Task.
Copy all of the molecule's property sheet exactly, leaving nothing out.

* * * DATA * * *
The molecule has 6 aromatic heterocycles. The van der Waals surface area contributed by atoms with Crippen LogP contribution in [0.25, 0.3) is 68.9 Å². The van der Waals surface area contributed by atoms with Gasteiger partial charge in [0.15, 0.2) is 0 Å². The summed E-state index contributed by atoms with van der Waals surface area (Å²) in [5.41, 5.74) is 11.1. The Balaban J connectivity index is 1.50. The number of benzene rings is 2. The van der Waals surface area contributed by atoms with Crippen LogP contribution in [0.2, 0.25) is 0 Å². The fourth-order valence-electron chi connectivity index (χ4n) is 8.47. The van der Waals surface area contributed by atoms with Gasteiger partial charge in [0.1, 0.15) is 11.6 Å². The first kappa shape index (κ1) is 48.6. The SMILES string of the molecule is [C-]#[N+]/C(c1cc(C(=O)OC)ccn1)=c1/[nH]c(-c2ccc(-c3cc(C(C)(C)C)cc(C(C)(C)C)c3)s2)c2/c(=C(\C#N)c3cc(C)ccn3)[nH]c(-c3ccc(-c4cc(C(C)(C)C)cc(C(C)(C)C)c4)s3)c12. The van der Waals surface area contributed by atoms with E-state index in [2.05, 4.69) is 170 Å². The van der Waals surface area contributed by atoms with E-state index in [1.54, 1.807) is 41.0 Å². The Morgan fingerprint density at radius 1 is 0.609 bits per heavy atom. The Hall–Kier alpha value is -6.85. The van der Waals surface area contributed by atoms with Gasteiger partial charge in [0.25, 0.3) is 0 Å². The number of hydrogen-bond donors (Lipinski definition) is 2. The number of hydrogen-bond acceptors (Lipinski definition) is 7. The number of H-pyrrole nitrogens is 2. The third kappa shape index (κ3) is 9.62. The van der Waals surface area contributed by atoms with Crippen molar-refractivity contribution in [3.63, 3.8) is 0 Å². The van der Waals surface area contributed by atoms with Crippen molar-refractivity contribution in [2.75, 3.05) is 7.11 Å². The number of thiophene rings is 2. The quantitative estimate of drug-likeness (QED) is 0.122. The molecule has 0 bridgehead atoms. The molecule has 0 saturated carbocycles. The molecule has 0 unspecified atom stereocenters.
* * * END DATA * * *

The molecule has 6 aromatic heterocycles. The van der Waals surface area contributed by atoms with Crippen LogP contribution in [0.25, 0.3) is 68.9 Å². The van der Waals surface area contributed by atoms with Gasteiger partial charge in [0.15, 0.2) is 0 Å². The summed E-state index contributed by atoms with van der Waals surface area (Å²) in [5.41, 5.74) is 11.1. The Balaban J connectivity index is 1.50. The number of benzene rings is 2. The van der Waals surface area contributed by atoms with Crippen LogP contribution in [0.2, 0.25) is 0 Å². The fourth-order valence-electron chi connectivity index (χ4n) is 8.47. The van der Waals surface area contributed by atoms with Gasteiger partial charge in [0.1, 0.15) is 11.6 Å². The first kappa shape index (κ1) is 48.6. The SMILES string of the molecule is [C-]#[N+]/C(c1cc(C(=O)OC)ccn1)=c1/[nH]c(-c2ccc(-c3cc(C(C)(C)C)cc(C(C)(C)C)c3)s2)c2/c(=C(\C#N)c3cc(C)ccn3)[nH]c(-c3ccc(-c4cc(C(C)(C)C)cc(C(C)(C)C)c4)s3)c12. The van der Waals surface area contributed by atoms with E-state index in [2.05, 4.69) is 170 Å². The van der Waals surface area contributed by atoms with E-state index in [1.54, 1.807) is 41.0 Å². The Morgan fingerprint density at radius 1 is 0.609 bits per heavy atom. The Hall–Kier alpha value is -6.85. The van der Waals surface area contributed by atoms with Gasteiger partial charge in [0.25, 0.3) is 0 Å². The number of hydrogen-bond donors (Lipinski definition) is 2. The number of hydrogen-bond acceptors (Lipinski definition) is 7. The number of H-pyrrole nitrogens is 2. The third kappa shape index (κ3) is 9.62. The van der Waals surface area contributed by atoms with Crippen molar-refractivity contribution in [3.63, 3.8) is 0 Å². The van der Waals surface area contributed by atoms with Crippen molar-refractivity contribution in [2.75, 3.05) is 7.11 Å². The number of thiophene rings is 2. The quantitative estimate of drug-likeness (QED) is 0.122. The molecule has 0 bridgehead atoms. The molecule has 0 saturated carbocycles. The molecule has 0 unspecified atom stereocenters.